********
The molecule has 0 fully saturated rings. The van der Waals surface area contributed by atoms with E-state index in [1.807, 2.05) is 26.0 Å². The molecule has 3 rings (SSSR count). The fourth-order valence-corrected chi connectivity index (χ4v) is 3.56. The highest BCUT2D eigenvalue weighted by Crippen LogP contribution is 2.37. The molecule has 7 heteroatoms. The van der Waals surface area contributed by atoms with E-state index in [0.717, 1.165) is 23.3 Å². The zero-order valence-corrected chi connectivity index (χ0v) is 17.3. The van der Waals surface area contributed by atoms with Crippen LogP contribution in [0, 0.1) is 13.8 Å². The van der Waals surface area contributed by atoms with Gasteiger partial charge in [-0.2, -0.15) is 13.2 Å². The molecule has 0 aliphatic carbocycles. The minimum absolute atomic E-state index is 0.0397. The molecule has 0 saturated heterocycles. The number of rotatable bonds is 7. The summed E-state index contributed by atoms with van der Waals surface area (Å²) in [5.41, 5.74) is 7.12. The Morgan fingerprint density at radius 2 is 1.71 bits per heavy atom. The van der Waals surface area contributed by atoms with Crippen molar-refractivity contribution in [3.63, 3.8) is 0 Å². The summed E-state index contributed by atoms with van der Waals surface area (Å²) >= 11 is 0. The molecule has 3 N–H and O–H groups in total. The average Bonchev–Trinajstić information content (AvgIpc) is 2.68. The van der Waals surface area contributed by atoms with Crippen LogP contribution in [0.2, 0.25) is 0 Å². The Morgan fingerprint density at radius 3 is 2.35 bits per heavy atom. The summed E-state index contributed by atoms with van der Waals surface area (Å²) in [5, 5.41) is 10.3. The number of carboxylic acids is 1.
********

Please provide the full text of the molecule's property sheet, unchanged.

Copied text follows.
The molecule has 0 fully saturated rings. The van der Waals surface area contributed by atoms with E-state index in [1.807, 2.05) is 26.0 Å². The molecule has 3 rings (SSSR count). The fourth-order valence-corrected chi connectivity index (χ4v) is 3.56. The highest BCUT2D eigenvalue weighted by Crippen LogP contribution is 2.37. The molecule has 7 heteroatoms. The van der Waals surface area contributed by atoms with E-state index in [0.717, 1.165) is 23.3 Å². The zero-order valence-corrected chi connectivity index (χ0v) is 17.3. The van der Waals surface area contributed by atoms with Crippen LogP contribution in [0, 0.1) is 13.8 Å². The van der Waals surface area contributed by atoms with Gasteiger partial charge in [-0.2, -0.15) is 13.2 Å². The molecule has 0 aliphatic carbocycles. The minimum absolute atomic E-state index is 0.0397. The molecule has 0 saturated heterocycles. The number of rotatable bonds is 7. The summed E-state index contributed by atoms with van der Waals surface area (Å²) in [5.41, 5.74) is 7.12. The Morgan fingerprint density at radius 2 is 1.71 bits per heavy atom. The van der Waals surface area contributed by atoms with Crippen molar-refractivity contribution in [3.63, 3.8) is 0 Å². The summed E-state index contributed by atoms with van der Waals surface area (Å²) >= 11 is 0. The molecule has 3 N–H and O–H groups in total. The average Bonchev–Trinajstić information content (AvgIpc) is 2.68. The van der Waals surface area contributed by atoms with Crippen LogP contribution in [0.2, 0.25) is 0 Å². The Morgan fingerprint density at radius 3 is 2.35 bits per heavy atom. The summed E-state index contributed by atoms with van der Waals surface area (Å²) in [5, 5.41) is 10.3. The number of carboxylic acids is 1.